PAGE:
Sports and exercise are great for children, but injuries can happen even when safety precautions are observed. A helmet will keep your child’s head safe, but it can’t prevent a twisted ankle.
Below is information about some of the common injuries kids can experience while playing sports, and tips for treatment.
Details: An injury to a ligament. Ankle sprains are the most common injury in the United States.
How they can occur: Twisting an ankle, tripping and falling or any movement that stretches or tears the ligaments supporting a joint.
When to see a doctor: If your child has severe or prolonged pain or if there is persistent swelling.
Details: An injury to a muscle or tendon.
How they can occur: Repetitive actions, especially if there hasn’t been enough warm-up, improper technique or inadequate equipment. A strain can occur any time a muscle or tendon is overstressed.
When to see a doctor: If your child has severe pain or if he or she can’t put weight on the injured area after resting.
Growth plate injuries
Details: Growth plates are developing tissues at the ends of long bones in children. Solid bones replace growth plates sometime during adolescence. Growth plate injuries, if left untreated, can cause permanent damage and interfere with proper growth of the involved limb.
How they can occur: Overuse, a blow to the body or a fall.
When to see a doctor: A child who has persistent pain should be evaluated by a doctor to determine if a growth plate is involved.
Details: A hairline bone fracture caused by repeated stress.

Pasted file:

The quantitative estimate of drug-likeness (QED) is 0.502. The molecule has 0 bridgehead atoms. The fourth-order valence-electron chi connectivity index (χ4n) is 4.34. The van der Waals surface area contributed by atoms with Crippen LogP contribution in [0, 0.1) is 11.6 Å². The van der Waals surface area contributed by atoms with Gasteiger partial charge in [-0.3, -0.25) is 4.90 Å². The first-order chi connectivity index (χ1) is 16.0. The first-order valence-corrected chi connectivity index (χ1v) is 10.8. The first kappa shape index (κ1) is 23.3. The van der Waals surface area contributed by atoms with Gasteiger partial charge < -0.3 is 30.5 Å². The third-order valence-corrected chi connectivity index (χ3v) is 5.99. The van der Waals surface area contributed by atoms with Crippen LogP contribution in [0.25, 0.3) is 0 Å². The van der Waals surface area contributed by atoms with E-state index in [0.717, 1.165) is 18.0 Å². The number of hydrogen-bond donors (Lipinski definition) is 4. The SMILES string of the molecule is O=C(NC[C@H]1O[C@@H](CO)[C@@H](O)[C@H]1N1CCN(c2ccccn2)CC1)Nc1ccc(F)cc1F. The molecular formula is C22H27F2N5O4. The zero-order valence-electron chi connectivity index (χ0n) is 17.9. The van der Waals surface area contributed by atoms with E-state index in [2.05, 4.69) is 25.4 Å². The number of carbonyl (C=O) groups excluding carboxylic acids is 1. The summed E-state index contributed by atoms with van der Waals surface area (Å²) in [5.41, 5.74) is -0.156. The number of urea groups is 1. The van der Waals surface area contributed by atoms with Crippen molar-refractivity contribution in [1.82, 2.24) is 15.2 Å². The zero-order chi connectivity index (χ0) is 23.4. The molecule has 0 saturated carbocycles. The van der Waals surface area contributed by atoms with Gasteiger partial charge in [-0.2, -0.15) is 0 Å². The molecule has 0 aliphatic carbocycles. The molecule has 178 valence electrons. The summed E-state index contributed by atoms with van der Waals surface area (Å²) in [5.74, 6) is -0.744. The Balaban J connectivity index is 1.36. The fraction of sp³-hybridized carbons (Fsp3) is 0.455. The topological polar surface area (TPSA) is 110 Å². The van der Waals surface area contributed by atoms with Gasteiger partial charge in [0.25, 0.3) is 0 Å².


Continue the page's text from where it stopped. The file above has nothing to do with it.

How they can occur: Inferior equipment and improper diet can make a child more susceptible to stress fractures. Overuse is the most common culprit.
When to see a doctor: If the injury doesn’t respond to RICE (rest, ice, compression and elevation), see a doctor. Crutches, a cast and/or physical therapy may be needed.
Description: include dehydration, heat exhaustion and heat stroke. Heat stroke can be fatal.
How they can occur: Children are more susceptible because they sweat less than adults. Playing rigorous sports without enough water or rest can put children at risk.
When to see a doctor: If a child is weak, dizzy or has a headache and doesn’t feel better after 30 minutes of rest and hydration, see a doctor. Seek immediate medical attention if the child is hot but not sweating, seems confused, loses consciousness, vomits frequently or has trouble breathing.
Sources: www.kidshealth.org; The National Institutes for Health, Department of Health and Human Services, www.niams.nih.gov; Northwestern Health Sciences University, www.nwhealth.edu.
author: Laura Knapp